Re: Indian Rupee Sign (U+20B9) proposal

From: Philippe Verdy (
Date: Mon Jul 19 2010 - 17:57:50 CDT

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    "Tulasi" <> wrote:
    > > there is no reason why both Unicode and
    > > ISO could not nor should not conduct an e-mail vote on
    > > Michael's proposal and be done with it.
    > I do not recommend haste/rush.
    > Michael has uploaded the proposal at mid-night 23:39 HRS.
    > What if there were other proposals submitted to Unicode on that day?
    > Submitted none is great!
    > If not I am afraid, it will raise questions on Unicode's professional-moral.

    As long as both the Unicode TC and the ISO WG agree to not allocate
    any other character than this one on U+20B9, this is all what is
    needed: there is no risk of desynchronization, and there's no
    emergency to publish a complete synchronized version of the

    Other things like character properties may be anticipated by Unicode
    (and does not require any agreement with ISO's WG for most
    properties); only the name and the code point to reserve in the
    existing block is needed.

    The final vote for approving the representative glyph will require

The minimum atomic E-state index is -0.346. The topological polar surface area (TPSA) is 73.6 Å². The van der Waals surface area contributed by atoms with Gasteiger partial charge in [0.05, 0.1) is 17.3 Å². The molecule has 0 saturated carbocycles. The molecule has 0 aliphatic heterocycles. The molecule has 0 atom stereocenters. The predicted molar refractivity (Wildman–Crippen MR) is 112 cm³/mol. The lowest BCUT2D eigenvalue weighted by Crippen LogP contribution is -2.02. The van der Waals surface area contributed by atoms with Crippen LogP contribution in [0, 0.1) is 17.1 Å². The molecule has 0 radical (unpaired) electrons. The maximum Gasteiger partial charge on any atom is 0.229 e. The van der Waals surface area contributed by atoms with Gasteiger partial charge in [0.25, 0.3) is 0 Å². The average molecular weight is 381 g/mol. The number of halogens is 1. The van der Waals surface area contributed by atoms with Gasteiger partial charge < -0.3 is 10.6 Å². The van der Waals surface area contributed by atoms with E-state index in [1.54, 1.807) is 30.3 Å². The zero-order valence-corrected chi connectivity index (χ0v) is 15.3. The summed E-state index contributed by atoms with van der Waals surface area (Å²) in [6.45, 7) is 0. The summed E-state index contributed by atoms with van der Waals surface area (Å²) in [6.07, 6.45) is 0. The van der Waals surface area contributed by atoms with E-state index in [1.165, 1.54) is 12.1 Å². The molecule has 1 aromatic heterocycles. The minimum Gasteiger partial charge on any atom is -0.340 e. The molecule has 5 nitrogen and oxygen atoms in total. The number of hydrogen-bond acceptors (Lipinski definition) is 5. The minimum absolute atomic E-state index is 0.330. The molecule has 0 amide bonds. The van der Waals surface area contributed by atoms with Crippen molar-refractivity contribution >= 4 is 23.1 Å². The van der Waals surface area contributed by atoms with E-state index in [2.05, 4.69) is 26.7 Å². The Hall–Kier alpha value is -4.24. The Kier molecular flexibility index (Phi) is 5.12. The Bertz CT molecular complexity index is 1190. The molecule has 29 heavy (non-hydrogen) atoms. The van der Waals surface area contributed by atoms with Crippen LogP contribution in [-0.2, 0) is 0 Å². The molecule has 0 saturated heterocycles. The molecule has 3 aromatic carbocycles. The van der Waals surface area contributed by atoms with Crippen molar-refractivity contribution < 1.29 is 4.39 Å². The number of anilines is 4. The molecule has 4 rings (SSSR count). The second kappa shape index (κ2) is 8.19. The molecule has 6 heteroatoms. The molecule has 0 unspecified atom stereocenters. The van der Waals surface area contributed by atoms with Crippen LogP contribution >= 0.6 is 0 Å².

first getting an agreement with the Indian governement that still owns
    the exclusive design, until it approves its use by the public and
    implementation in fonts and keyboard layouts, and there's no emergency
    to synchronize all the rest of the pending proposals waiting for a
    final ballot.

    Getting such approval for preservation can be made very fast for this
    single character, this is not changing the current practices or the
    character encoding model as it will be completely simialr to the EURO
    SIGN, or the more recently encoded CEDI SIGN or TENGE SIGN or HRYVNIA

    The final vote will still be needed (and the formal authorization /
    open licencing from India for what is still *their* glyph) in order to
    allow updated fonts to be distributed containing the glyph in any
    position (even if they are built early withing private proprietary
    agreements under restrictive "preview" agreements, including if those
    preview fonts are mapping the glyph as a PUA, to make sure that it
    won't be distributed to the public.

    Anyway, Michael has probably not even defined a new font, or updated
    its own fonts for that glyph, and could just have embedde a simple
    SVG-rendered or bitmap image in the PDF proposal, without even hinting
    it for various small resolutions like in OpenType fonts (this is not
    needed for preparing the proposal).

    There is enough time for refining the glyph before the synchronization
    of repertoires in later versions of ISO 10646 an Unicode.

    -- Philippe.

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